## Description

## I Filtering of inputs:

what matters in driving the membrane response? Let’s say

we know the voltage right now: at a time tnow. (For example, we could have just seen

a spike, so we know V (tnow) has just risen above threshold.)

And – we’d like to know

what current I(t), defined over a time interval [0, tnow], could have driven the neuron to

this voltage. For the current-driven (RC) circuit model studied in class,

• Choose tnow = 30ms, V (tnow) = 10mV , and R⇤C = 10ms. Find two input currents

I1(t) and I2(t), that look very di↵erent but produce the same value of Vtnow . For

both cases demonstrate your results by plotting the relevant voltage and current

traces using MATLAB (you may start with the relevant code provided / studied in

class).

• Answer this question: what is it about the explicit solution for V (t) from class

that indicates (a) that you would be able to find more than one di↵erent current

trace that leads to any V (tnow), and (b) why the two specific traces you took while

di↵erent, both led to the same V (tnow).

## II Summation of simultaneous impulses:

do impluses summate linearly, sublinearly, or superlinearly?

• Consider the current-driven (RC) circuit, with R⇤C = 10ms. Consider an incoming

current impulse, with magnitude ¯I µA and width 1 ms (choose whatever values

you wish for these constants).

Starting from V (0) = 0 mV , what is the peak voltage

achieved over time in response to this impulse? If the threshold for spike generation

is 10 mV, what fraction of the way to threshold does this impulse drive the voltage

response (if your impulse take the cell over threshold, reduce ¯I and repeat)? Call this

fraction f.

Next consider the case in which N such impulses arrive simultaneously

(equivalent to taking the amplitude ¯I ! N ¯I). (NOTE: this is di↵erent from having

two pulses arrive one after another in a temporal sequence, they should arrive at the

same time.) What is the lowest value N that will drive the voltage over threshold?

How are f and N related?

Solve this question using BOTH MATLAB code, AND

the explicit solution from in integral form from class (check your work, you should

get the exact same results for both approaches)!

• Now study the same question, for a conductance-based input model. Now, the

impulses should be in g(t) conductance instead of the current I(t), but otherwise

be formed in the same way as for the previous problem. Choose E = 11 mV.

First, using MATLAB only, experiment with a number of magnitudes ¯g for the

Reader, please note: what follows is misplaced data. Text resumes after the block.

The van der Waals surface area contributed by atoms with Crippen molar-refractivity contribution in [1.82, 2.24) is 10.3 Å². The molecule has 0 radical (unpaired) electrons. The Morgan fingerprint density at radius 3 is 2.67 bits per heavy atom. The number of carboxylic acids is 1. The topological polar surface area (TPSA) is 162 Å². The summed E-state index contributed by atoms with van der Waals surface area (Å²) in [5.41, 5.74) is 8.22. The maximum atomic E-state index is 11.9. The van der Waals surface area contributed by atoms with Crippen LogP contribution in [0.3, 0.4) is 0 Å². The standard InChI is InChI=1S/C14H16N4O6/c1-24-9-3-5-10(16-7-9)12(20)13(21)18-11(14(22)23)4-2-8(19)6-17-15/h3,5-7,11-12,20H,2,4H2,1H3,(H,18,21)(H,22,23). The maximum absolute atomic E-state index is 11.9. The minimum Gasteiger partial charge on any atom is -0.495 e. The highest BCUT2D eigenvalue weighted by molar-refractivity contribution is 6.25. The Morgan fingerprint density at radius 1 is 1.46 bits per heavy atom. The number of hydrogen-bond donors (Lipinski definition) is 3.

conductance impulses and explain your findings for how pulses combine. Second,

use the form of the explicit solution from class, or other arguments from class, to

write down a two-sentence explanation of why you found what you did.

## III HH model

• Use and / or modify the appropriate codes provided in the HH directory to plot

the firing rate – current tuning curve for the Hodgkin Huxley model. That is: as

a function of the constant value of applied current (i.e., IA(t) = ¯I), plot the firing

frequency in Hz.

Hint: start at ¯I = 0 µA and gradually test more negative currents.

• Now repeat, but with a sinusoidal background current of frequency ! kHz. That is,

plot firing frequency as a function of ¯I for the applied current IA(t) = ¯I+✏ sin(2⇡t!),

where you choose values for ✏ and ! (try several di↵erent values). How does your

firing rate – current tuning curve change? Can you provide a qualitative explanation?

### Hint:

look for changes around the ¯I value near the threshold for repetitive firing.

• Finally, think about how to add noise to your applied current. Next, implement

this: include a noise term in your MATLAB code any way you wish (describe what

you have done in a sentence or two!), and compute the fano factor – as defined in

class.

This will require repeating your simulation with multiple realizations of the

noise current. For at least one value of ¯I, plot the fano factor vs. a measure of the

noise amplitude.

#### NOTE!

Those taking NBIO 301 will have the opportunity to do almost exactly

the experiment above with the snail neuron in lab. The only di↵erence is that

the sin wave will be replaced by periodic pulses of frequency ! and strength ✏ (and some

width in time).